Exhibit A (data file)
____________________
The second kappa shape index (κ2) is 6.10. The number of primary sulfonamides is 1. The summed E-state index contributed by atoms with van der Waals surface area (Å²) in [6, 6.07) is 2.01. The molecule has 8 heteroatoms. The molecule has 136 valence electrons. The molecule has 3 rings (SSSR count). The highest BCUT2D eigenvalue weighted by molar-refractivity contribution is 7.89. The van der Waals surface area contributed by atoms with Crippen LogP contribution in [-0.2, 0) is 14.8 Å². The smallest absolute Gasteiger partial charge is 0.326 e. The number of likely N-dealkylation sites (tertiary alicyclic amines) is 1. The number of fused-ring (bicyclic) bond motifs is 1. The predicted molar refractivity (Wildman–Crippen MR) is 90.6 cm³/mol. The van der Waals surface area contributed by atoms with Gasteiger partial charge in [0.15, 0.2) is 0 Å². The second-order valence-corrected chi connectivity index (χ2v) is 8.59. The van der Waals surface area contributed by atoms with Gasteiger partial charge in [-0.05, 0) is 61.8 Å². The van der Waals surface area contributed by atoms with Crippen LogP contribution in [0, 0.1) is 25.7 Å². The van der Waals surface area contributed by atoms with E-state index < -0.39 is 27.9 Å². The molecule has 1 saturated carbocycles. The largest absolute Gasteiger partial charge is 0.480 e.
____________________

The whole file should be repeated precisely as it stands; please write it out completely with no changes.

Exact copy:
The second kappa shape index (κ2) is 6.10. The number of primary sulfonamides is 1. The summed E-state index contributed by atoms with van der Waals surface area (Å²) in [6, 6.07) is 2.01. The molecule has 8 heteroatoms. The molecule has 136 valence electrons. The molecule has 3 rings (SSSR count). The highest BCUT2D eigenvalue weighted by molar-refractivity contribution is 7.89. The van der Waals surface area contributed by atoms with Crippen LogP contribution in [-0.2, 0) is 14.8 Å². The smallest absolute Gasteiger partial charge is 0.326 e. The number of likely N-dealkylation sites (tertiary alicyclic amines) is 1. The number of fused-ring (bicyclic) bond motifs is 1. The predicted molar refractivity (Wildman–Crippen MR) is 90.6 cm³/mol. The van der Waals surface area contributed by atoms with Gasteiger partial charge in [0.15, 0.2) is 0 Å². The second-order valence-corrected chi connectivity index (χ2v) is 8.59. The van der Waals surface area contributed by atoms with Gasteiger partial charge in [-0.05, 0) is 61.8 Å². The van der Waals surface area contributed by atoms with Crippen LogP contribution in [0, 0.1) is 25.7 Å². The van der Waals surface area contributed by atoms with E-state index < -0.39 is 27.9 Å². The molecule has 1 saturated carbocycles. The largest absolute Gasteiger partial charge is 0.480 e.